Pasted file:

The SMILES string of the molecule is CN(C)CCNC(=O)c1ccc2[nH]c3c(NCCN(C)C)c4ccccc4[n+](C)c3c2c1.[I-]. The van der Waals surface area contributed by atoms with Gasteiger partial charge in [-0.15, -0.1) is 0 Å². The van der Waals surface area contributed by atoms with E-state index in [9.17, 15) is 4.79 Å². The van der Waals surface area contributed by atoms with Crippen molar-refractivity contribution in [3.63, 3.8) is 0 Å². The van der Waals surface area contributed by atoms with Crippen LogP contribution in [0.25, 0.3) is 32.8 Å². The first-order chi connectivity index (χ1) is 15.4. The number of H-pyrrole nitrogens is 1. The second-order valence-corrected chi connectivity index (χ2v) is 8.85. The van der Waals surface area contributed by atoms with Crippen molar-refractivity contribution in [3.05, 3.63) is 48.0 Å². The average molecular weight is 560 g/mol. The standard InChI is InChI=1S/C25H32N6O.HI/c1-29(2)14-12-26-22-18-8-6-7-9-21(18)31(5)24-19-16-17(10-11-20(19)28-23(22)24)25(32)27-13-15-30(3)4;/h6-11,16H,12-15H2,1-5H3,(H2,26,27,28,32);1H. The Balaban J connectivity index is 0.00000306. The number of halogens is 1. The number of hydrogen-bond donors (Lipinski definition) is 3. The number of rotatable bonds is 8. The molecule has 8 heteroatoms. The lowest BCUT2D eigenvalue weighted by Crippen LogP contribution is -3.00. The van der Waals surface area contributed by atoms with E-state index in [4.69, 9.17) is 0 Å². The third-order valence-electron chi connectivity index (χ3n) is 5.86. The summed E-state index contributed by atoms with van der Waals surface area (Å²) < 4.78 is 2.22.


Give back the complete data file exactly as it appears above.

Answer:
The SMILES string of the molecule is CN(C)CCNC(=O)c1ccc2[nH]c3c(NCCN(C)C)c4ccccc4[n+](C)c3c2c1.[I-]. The van der Waals surface area contributed by atoms with Gasteiger partial charge in [-0.15, -0.1) is 0 Å². The van der Waals surface area contributed by atoms with E-state index in [9.17, 15) is 4.79 Å². The van der Waals surface area contributed by atoms with Crippen molar-refractivity contribution in [3.63, 3.8) is 0 Å². The van der Waals surface area contributed by atoms with Crippen LogP contribution in [0.25, 0.3) is 32.8 Å². The first-order chi connectivity index (χ1) is 15.4. The number of H-pyrrole nitrogens is 1. The second-order valence-corrected chi connectivity index (χ2v) is 8.85. The van der Waals surface area contributed by atoms with Crippen molar-refractivity contribution in [3.05, 3.63) is 48.0 Å². The average molecular weight is 560 g/mol. The standard InChI is InChI=1S/C25H32N6O.HI/c1-29(2)14-12-26-22-18-8-6-7-9-21(18)31(5)24-19-16-17(10-11-20(19)28-23(22)24)25(32)27-13-15-30(3)4;/h6-11,16H,12-15H2,1-5H3,(H2,26,27,28,32);1H. The Balaban J connectivity index is 0.00000306. The number of halogens is 1. The number of hydrogen-bond donors (Lipinski definition) is 3. The number of rotatable bonds is 8. The molecule has 8 heteroatoms. The lowest BCUT2D eigenvalue weighted by Crippen LogP contribution is -3.00. The van der Waals surface area contributed by atoms with E-state index in [4.69, 9.17) is 0 Å². The third-order valence-electron chi connectivity index (χ3n) is 5.86. The summed E-state index contributed by atoms with van der Waals surface area (Å²) < 4.78 is 2.22.